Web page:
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Chapter 23:

  • On to Maryland
  • -- Hays' and Starke's brigades return to Harper's Ferry -- battle of Sharpsburg -- the terrific struggle at the Dunker church -- valorous deeds of the Washington artillery -- Guard artillery -- Madison Tips.

Long and lusty was the shrill bugle-call—To Maryland—in September, 1862. The pursuit of the enemy by Lee's army in September, 1862, had resulted in the Louisianians with Jackson crossing the Potomac into the State of Maryland, moving first to Frederick City and the Monocacy, where the bridge was burned; from the Monocacy, back again into Virginia by a forced march to Harper's Ferry, a march worthy of ‘Stonewall's’ muscular ‘foot cavalry.’ Under Jackson's forcible, suasive method, the Ferry capitulated with 11,000 prisoners and supplies. The Second Louisiana brigade, under General Starke, was there, formed in a line ‘across a wooded ridge.’ There too, was Hays' brigade, in the division commanded by Gen. A. R. Lawton. On the morning of September 14th the white flag hoisted rendered fighting unnecessary. Harper's Ferry had surrendered.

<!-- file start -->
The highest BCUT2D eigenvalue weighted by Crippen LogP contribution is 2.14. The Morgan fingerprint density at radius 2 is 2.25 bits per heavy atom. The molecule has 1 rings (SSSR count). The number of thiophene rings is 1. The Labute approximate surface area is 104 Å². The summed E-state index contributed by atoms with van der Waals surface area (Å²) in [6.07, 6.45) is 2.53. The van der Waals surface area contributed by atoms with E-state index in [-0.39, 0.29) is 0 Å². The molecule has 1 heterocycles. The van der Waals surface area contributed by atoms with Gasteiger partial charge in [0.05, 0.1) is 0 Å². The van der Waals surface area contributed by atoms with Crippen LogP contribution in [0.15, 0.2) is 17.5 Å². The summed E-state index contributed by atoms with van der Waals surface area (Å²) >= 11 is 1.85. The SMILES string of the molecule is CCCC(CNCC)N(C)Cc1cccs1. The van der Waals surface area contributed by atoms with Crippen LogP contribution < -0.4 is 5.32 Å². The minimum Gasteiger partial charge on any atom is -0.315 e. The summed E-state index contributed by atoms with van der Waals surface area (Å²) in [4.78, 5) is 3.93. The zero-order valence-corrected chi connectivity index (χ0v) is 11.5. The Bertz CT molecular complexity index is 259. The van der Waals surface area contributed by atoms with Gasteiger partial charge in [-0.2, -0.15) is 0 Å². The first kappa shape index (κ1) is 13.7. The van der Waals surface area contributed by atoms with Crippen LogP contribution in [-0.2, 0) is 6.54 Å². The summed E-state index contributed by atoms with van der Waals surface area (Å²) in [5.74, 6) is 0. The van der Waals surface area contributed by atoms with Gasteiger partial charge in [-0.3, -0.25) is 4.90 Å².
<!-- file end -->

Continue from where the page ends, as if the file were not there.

On September 17th the armies met face to face at Sharpsburg, where Jackson, having left A. P. Hill attending to certain details of the bloodless surrender of Harper's Ferry, had joined Lee on the 16th, bringing hope with the sight of his dingy cap with the dingier visor hiding his brow.

The First brigade, under Gen. Harry T. Hays, who had joined it on the 15th, marched to Sharpsburg with Ewell's division, under Lawton; the Second brigade, under [238] General Starke, with the Stonewall division, under Gen. J. R. Jones. Hays' brigade was not 550 strong, and Starke's could not have been larger, for his division numbered but ,600. The two divisions were stationed in a line behind the Dunker church, before which Hood had already been in battle. As they marched the Louisianians were under the fire of the Federal batteries beyond the Antietam, and about dark the acting adjutantgen-eral of Starke's brigade, gallant Lieut. A. M. Gordon, of the Ninth regiment, was killed by a shell which cut off both his legs at the thigh.